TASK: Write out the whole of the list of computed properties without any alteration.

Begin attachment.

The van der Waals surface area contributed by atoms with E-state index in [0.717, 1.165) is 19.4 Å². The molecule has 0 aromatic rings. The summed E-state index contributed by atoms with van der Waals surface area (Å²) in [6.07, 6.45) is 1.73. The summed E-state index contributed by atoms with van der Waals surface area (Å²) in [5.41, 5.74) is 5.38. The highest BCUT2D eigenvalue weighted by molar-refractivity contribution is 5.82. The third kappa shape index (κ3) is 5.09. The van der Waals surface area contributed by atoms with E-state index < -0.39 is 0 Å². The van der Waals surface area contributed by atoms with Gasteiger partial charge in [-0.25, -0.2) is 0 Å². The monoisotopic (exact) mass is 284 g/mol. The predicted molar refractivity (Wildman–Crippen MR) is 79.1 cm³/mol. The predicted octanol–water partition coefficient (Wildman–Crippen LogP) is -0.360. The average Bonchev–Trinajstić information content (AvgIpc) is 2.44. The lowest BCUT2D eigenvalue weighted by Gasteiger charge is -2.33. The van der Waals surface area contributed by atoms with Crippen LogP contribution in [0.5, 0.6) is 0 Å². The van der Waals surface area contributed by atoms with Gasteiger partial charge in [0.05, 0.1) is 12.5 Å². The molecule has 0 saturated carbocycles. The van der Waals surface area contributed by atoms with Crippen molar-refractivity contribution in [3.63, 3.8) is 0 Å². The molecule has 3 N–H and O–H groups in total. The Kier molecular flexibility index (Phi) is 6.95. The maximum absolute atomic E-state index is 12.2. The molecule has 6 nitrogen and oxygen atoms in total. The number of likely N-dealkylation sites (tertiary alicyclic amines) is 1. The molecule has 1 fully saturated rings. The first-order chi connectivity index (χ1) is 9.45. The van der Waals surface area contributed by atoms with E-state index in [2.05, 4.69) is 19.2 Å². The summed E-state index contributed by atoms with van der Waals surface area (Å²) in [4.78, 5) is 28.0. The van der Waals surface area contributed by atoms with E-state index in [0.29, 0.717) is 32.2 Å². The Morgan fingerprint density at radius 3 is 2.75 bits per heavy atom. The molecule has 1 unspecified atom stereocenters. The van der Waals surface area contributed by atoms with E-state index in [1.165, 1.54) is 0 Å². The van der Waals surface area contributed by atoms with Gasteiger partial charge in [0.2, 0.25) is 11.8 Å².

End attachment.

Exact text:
The van der Waals surface area contributed by atoms with E-state index in [0.717, 1.165) is 19.4 Å². The molecule has 0 aromatic rings. The summed E-state index contributed by atoms with van der Waals surface area (Å²) in [6.07, 6.45) is 1.73. The summed E-state index contributed by atoms with van der Waals surface area (Å²) in [5.41, 5.74) is 5.38. The highest BCUT2D eigenvalue weighted by molar-refractivity contribution is 5.82. The third kappa shape index (κ3) is 5.09. The van der Waals surface area contributed by atoms with E-state index < -0.39 is 0 Å². The van der Waals surface area contributed by atoms with Gasteiger partial charge in [-0.25, -0.2) is 0 Å². The monoisotopic (exact) mass is 284 g/mol. The predicted molar refractivity (Wildman–Crippen MR) is 79.1 cm³/mol. The predicted octanol–water partition coefficient (Wildman–Crippen LogP) is -0.360. The average Bonchev–Trinajstić information content (AvgIpc) is 2.44. The lowest BCUT2D eigenvalue weighted by Gasteiger charge is -2.33. The van der Waals surface area contributed by atoms with Crippen LogP contribution in [0.5, 0.6) is 0 Å². The van der Waals surface area contributed by atoms with Gasteiger partial charge in [0.05, 0.1) is 12.5 Å². The molecule has 0 saturated carbocycles. The van der Waals surface area contributed by atoms with Crippen molar-refractivity contribution in [3.63, 3.8) is 0 Å². The molecule has 3 N–H and O–H groups in total. The Kier molecular flexibility index (Phi) is 6.95. The maximum absolute atomic E-state index is 12.2. The molecule has 6 nitrogen and oxygen atoms in total. The number of likely N-dealkylation sites (tertiary alicyclic amines) is 1. The molecule has 1 fully saturated rings. The first-order chi connectivity index (χ1) is 9.45. The van der Waals surface area contributed by atoms with E-state index in [2.05, 4.69) is 19.2 Å². The summed E-state index contributed by atoms with van der Waals surface area (Å²) in [4.78, 5) is 28.0. The van der Waals surface area contributed by atoms with E-state index in [0.29, 0.717) is 32.2 Å². The Morgan fingerprint density at radius 3 is 2.75 bits per heavy atom. The molecule has 1 unspecified atom stereocenters. The van der Waals surface area contributed by atoms with E-state index in [1.165, 1.54) is 0 Å². The van der Waals surface area contributed by atoms with Gasteiger partial charge in [0.2, 0.25) is 11.8 Å².